I learned going through the forums is that there really isn’t a “one-size-fits-all” process for making a hackintosh. The right guide will get you most of the way, but you have to follow up with tweaks to make it work for your particular hardware. Remember, Apple creates their software for the hardware they use, so sometimes you’re just not going to get everything working. For example, the WiFi/Bluetooth card that comes with Dawson Canyon isn’t Mac OS compatible, so it’s just not going to work. I did all of my installation, testing, and configuring connected to Ethernet.

Even Ethernet proved to be a bit of a challenge. The USB installer included a driver that worked for my NUC’s on-board Ethernet, but once I booted the NUC without the USB stick, Ethernet stopped working. I had to go down a few rabbit holes in hackintosh forums to learn that I needed to install an Ethernet driver. Multibeast let me do that, but I had to figure out which of a half dozen drivers was right for my system. That meant trying each driver one at a time, with reboots in between.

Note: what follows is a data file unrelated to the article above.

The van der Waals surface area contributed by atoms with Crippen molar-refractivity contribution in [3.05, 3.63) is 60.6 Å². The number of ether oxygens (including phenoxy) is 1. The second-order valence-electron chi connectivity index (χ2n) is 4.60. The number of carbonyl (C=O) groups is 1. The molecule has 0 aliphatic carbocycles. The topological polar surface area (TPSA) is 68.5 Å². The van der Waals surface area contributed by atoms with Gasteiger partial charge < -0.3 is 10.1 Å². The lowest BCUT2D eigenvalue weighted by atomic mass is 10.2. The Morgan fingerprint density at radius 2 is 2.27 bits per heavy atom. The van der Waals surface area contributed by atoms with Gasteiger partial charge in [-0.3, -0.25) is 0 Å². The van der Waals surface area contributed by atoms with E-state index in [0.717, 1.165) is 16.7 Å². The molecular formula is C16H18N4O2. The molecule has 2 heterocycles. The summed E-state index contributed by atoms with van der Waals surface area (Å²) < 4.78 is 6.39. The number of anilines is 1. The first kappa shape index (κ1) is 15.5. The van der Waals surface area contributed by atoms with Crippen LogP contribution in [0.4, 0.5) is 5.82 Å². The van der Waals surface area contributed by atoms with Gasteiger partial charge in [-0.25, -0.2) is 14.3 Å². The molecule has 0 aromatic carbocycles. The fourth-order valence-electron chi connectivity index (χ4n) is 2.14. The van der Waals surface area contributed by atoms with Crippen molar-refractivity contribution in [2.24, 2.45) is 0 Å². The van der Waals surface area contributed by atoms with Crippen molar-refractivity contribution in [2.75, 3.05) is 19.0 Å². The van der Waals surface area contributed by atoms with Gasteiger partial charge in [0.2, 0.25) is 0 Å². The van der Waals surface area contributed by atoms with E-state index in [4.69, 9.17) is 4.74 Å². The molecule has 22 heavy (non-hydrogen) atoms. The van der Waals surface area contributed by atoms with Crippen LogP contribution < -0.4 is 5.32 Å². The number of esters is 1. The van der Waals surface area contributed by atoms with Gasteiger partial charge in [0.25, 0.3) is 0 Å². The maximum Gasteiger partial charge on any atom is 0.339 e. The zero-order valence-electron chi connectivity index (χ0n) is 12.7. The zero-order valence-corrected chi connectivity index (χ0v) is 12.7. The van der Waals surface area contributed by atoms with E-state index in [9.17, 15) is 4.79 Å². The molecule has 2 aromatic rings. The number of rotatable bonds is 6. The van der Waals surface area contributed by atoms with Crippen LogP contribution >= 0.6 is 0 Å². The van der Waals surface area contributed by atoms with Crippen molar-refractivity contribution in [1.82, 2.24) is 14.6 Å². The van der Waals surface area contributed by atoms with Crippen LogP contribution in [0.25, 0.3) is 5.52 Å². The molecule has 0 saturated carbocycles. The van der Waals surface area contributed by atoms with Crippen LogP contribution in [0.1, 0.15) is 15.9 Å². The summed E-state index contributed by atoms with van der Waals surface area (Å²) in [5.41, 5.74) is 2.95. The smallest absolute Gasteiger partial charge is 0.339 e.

It was this one.

Be Willing to Learn

The point I’m trying to make is that this whole hackintosh thing isn’t for someone unwilling to get their hands dirty. The right guide is more of a launching off point than a complete solution. You’re going to spend a lot of time googling, searching through forums, and trying different suggestions before you’ve got everything working. In short, you will learn a lot…whether you want to or not.

And sometimes you just have to decide to live with little quirks. For example, Dawson Canyon has two HDMI ports and audio only works on one of them, so you need to be sure to use the right one.

In some cases you may get something working but have no idea how you did it, so you’d be hard pressed to repeat it. Audio didn’t work for me at first, so I tried many different suggestions for getting it working. Unfortunately I didn’t have the patience to try them one at a time, so when sound started working I wasn’t sure what fixed it.

To Update or not to Update

I’d heard and read rumors that allowing system updates on your hackintosh could potentially break something (or everything). But in my case I was able to update to the latest version using the System Updates app without any problems at all.

The Hackintosh Community